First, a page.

NewsMediaMisinformation in the era of social media

Misinformation in the era of social media

Nigeria, January 11, 2021 (Innocent Iroaganachi, SIGNIS Correspondent). The fundamental right of expression as it relates to freedom of speech needs re-evaluation in order to address the misinformation and abuses created in an age of technological advances in communication, mainly in social media. A comprehensive examination is needed to determine what expressions that are appropriate exercises of speech, especially when speech puts public and private safety in jeopardy.

An untold number of infections recorded and lives lost during the COVID – 19 pandemic, were likely a result of disinformation spread by social media. From the comfort of their homes and offices, many conspiracy theorists used social media to transmit lies, to convince their audience to reject scientifically proven safety measures aimed at preventing the spread of the virus. According to the Irish Examiner, “misinformation was going to become a major issue in social media,” as these conspiracy theorists relied on the fundamental right of freedom of expression to defend their harmful actions.

No doubt, freedom of expression will always remain sacred, but when it is used in such a manner that leads to harm, it no longer merits the privileges attached to it, because with freedom comes responsibility. Donie O’Sullivan, a journalist reporting live as the United States capitol was invaded, said “what we saw…was thousands of conspiracy theorists descend, listen to their conspiracy theorist-in-chief.”

Interestingly, there are hundreds of people assembling in private social media groups like Facebook and WhatsApp, engaging in racial extremism, tribal radicalism, religious fanaticism and supporting violent anti – government measures. Views against minorities which are driven by prejudice and racism, that are ordinarily despised in the community, are gaining popularity and acceptance online. Hate speech is fast becoming the preferred way of denouncing and opposing those who hold contrary views.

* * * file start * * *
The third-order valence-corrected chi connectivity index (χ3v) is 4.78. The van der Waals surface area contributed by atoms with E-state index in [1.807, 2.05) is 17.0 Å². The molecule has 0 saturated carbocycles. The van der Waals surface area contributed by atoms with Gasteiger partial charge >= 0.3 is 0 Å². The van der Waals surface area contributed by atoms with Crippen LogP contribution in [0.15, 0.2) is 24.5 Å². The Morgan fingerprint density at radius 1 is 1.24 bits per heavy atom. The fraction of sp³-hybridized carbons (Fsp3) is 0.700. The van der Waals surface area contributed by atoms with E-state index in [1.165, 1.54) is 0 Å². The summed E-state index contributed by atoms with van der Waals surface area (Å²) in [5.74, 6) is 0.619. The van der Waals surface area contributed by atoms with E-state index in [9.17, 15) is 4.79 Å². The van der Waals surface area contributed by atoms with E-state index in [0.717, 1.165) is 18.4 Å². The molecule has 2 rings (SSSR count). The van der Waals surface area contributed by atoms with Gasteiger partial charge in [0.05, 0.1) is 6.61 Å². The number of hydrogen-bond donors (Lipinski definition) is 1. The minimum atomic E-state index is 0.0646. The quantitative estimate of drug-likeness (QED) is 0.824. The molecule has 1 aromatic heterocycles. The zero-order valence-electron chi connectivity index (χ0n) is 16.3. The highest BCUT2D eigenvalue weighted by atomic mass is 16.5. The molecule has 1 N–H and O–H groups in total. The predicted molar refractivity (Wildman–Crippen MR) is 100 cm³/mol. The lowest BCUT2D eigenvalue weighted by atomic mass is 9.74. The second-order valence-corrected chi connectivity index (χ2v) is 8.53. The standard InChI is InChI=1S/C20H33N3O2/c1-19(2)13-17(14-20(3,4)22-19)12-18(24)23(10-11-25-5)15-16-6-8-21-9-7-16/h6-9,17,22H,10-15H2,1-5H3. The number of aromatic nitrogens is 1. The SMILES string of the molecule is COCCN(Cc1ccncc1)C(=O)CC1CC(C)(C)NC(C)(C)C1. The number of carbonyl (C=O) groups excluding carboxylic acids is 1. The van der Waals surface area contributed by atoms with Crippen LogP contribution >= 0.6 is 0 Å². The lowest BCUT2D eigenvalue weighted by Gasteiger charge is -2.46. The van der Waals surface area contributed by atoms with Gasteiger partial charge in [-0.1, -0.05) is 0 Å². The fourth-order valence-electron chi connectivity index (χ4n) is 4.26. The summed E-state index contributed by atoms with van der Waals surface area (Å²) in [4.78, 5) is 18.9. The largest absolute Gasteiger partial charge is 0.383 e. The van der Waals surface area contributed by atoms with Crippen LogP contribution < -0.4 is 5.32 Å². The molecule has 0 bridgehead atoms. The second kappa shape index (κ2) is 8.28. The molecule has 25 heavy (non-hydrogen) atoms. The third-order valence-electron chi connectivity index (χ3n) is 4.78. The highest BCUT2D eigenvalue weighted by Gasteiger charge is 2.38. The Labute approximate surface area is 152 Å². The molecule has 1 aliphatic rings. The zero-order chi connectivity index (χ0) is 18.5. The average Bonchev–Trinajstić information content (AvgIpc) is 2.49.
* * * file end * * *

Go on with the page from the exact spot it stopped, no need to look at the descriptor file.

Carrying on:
The series of violent protests staged against COVID – 19 prevention measures and the recent attack on the U.S capitol clearly shows “a connection between the rise of hate speech on social networks and physical violence carried out in the outside world.” It is so irritating to see and hear the choice of words used in devaluing and attacking the opposition, and the arguments used in calling for hatred and violence against people on the opposing side.

The various social media platforms also share blame in the rise of the abuses as well.  These platforms have been algorithmically programmed so that the more reaction there is to specific content, the more prominent the content becomes on the platform. This technical programming gives less scrutiny to the message itself. Social media platforms, admired for supporting quality interaction and networking, are turning into spaces where misinformation that endanger lives is fostered. On these platforms falsehood is thriving, while truth, which is sacred, is ridiculed.

Views that deal with public safety must be substantiated by facts, and the same must be provided to the public in full without reservation. To avoid misinformation, the public or private institutions responsible for the content, should provide open access to the facts asserted so the public can access and verify them.  This will avoid situations where people will easily disseminate claims that are capable of distorting order and peace. Freedom of expression on the social media should only be used to express constructive views and criticisms that add to the development of the society and not be used as a weapon that destroys it.


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